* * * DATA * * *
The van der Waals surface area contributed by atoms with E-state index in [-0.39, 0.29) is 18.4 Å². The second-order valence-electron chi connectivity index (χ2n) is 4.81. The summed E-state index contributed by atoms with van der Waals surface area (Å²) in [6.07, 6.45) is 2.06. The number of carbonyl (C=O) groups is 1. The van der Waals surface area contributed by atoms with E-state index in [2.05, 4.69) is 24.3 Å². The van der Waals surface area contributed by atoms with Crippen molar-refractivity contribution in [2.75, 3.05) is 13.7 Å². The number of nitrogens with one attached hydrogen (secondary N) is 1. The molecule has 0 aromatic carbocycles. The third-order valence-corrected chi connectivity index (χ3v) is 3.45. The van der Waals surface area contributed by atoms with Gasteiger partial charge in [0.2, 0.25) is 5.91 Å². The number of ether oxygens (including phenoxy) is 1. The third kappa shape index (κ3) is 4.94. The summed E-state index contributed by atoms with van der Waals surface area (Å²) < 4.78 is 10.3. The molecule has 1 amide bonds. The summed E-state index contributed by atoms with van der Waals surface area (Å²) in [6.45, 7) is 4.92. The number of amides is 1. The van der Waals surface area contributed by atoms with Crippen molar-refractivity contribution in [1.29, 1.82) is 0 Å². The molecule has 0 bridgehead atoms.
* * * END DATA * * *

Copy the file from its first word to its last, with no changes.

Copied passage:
The van der Waals surface area contributed by atoms with E-state index in [-0.39, 0.29) is 18.4 Å². The second-order valence-electron chi connectivity index (χ2n) is 4.81. The summed E-state index contributed by atoms with van der Waals surface area (Å²) in [6.07, 6.45) is 2.06. The number of carbonyl (C=O) groups is 1. The van der Waals surface area contributed by atoms with E-state index in [2.05, 4.69) is 24.3 Å². The van der Waals surface area contributed by atoms with Crippen molar-refractivity contribution in [2.75, 3.05) is 13.7 Å². The number of nitrogens with one attached hydrogen (secondary N) is 1. The molecule has 0 aromatic carbocycles. The third-order valence-corrected chi connectivity index (χ3v) is 3.45. The van der Waals surface area contributed by atoms with Gasteiger partial charge in [0.2, 0.25) is 5.91 Å². The number of ether oxygens (including phenoxy) is 1. The third kappa shape index (κ3) is 4.94. The summed E-state index contributed by atoms with van der Waals surface area (Å²) < 4.78 is 10.3. The molecule has 1 amide bonds. The summed E-state index contributed by atoms with van der Waals surface area (Å²) in [6.45, 7) is 4.92. The number of amides is 1. The van der Waals surface area contributed by atoms with Crippen molar-refractivity contribution in [1.29, 1.82) is 0 Å². The molecule has 0 bridgehead atoms.